Ogilvy South Africa

Designing a compassionate workplace for a post-COVID world

COVID-19 has changed the social contract between employees and employers, and we now have new expectations of working. As companies start returning to the office, leaders face new challenges in redesigning the way their organisations work, writes Emma Nicol

The way we work will never be quite the same again. The pandemic and the lockdowns have forced us to adapt, but also given us insight into how we relate in the workplace. It has become clear that to reimagine and reshape our work processes for the new era, businesses need a human-centred approach that shows empathy and empowers co-creation. 

Perhaps more than ever before, it now matters that we put the safety of employees and communities first. Providing psychological and physical safety should be the minimum standard for preparing employees to return, whether it’s to an office, a factory line or a retail outlet.

Employee well-being and company well-being are more closely aligned than ever. COVID-19 has shown that resilient individuals make resilient organisations. But it takes strategic planning to build this resilience.

Contrary to some cliché’s, resilience is not just a type of toughness. In fact, we make our people and our organisations more resilient when we show compassion and understanding.

We can use technology and processes to accommodate every one of our people, customising their work experience around their needs. In turn, we empower our people to deliver the best work they can for the organisation. 

Employees have shown that they can be pro­ductive working from home – in some cases even more productive than in the traditional, nine-to-five, office environment. Understanding this, leaders have adopted new tech­nologies and ways of working to support their teams. Many of us are already moving towards a long-term hybrid model incorporating remote as well as office work

Quite what these hybrid home-office working models will look like will be determined by organisations themselves. The better they can be designed, and the more collaborative the process, the better they will enable organisations to manage future shocks.

At Ogilvy, our Employee Experience Consulting practice has been involved in developing a playbook to help business owners and executives manage these dynamic, tumultuous changes in the modern workplace, as part of our business consulting offer.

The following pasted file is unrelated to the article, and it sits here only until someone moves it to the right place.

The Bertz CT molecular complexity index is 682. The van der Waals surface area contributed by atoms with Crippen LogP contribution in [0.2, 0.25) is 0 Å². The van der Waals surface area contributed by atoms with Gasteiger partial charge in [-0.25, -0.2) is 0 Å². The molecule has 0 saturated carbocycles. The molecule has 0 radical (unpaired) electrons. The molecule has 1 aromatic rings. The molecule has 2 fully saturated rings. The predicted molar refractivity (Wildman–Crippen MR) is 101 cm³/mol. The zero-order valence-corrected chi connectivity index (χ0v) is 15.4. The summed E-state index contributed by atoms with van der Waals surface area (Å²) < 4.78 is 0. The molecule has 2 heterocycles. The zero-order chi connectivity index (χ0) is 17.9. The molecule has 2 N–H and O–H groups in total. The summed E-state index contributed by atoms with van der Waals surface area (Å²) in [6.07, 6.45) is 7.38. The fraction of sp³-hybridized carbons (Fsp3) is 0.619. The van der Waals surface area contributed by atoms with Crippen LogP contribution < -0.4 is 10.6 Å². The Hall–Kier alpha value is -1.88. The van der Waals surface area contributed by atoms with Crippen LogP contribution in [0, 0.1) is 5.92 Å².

It’s been a fascinating process, and it has given us some precious insights into how to build an effective, resilient organisation. We’ve learned that despite the technological progress that makes remote work possible, putting people at the heart of a business is what makes it most efficient. 

This kind of people-centric approach can also set a business apart from its competition. The current challenges are actually a rich opportunity for competitive differentiation.

Employees’ relationships with their workspaces may have been transactional in the past, but where businesses show empathy for staff needs, workplace policy can now be a distinguishing factor,  enriching your brand and busi­ness for years to come.

In looking for ways to make this happen, leaders and managers must try to build capability within their people in a way that is relevant to them. This will require quite some staff engagement and internal communications to determine the most suitable ways to transform ways of working.. 

Recently, it’s also become possible to develop tools that track employee engagement and resistance, which can help managers to determine the ideal individual work setting for each team member and to highlight areas that require additional coaching.

These tools also help leaders understand what makes a place safe to work for employees, how to show up as managers, and how to nurture an authentic culture of care in the organisation. It is possible to build more productive workplaces, which also give employees more meaningful interactions with customers and with each other.

Ultimately, leaders, managers and staff must collaborate to establish the habits that make a cohesive, resilient team, regardless of location. Little things go a long way to show people they are valuable teammates, and ensure that they feel connected to the whole.

Building a resilient workplace is not so much about where people work together, but about how they feel when they do work together. The workplace policies that make them feel safe, positive and valued will be the most productive for everyone – leadership, staff and customers. 

Emma Nicol is Head of Employee Experience at Ogilvy UK. For more information on the Ogilvy playbook Leading The Workforce – A Playbook For Transforming Work Through COVID-19, or to register for the next online session, visit https://www.ogilvy.com/ideas/returning-workplace-playbook-leaders-managers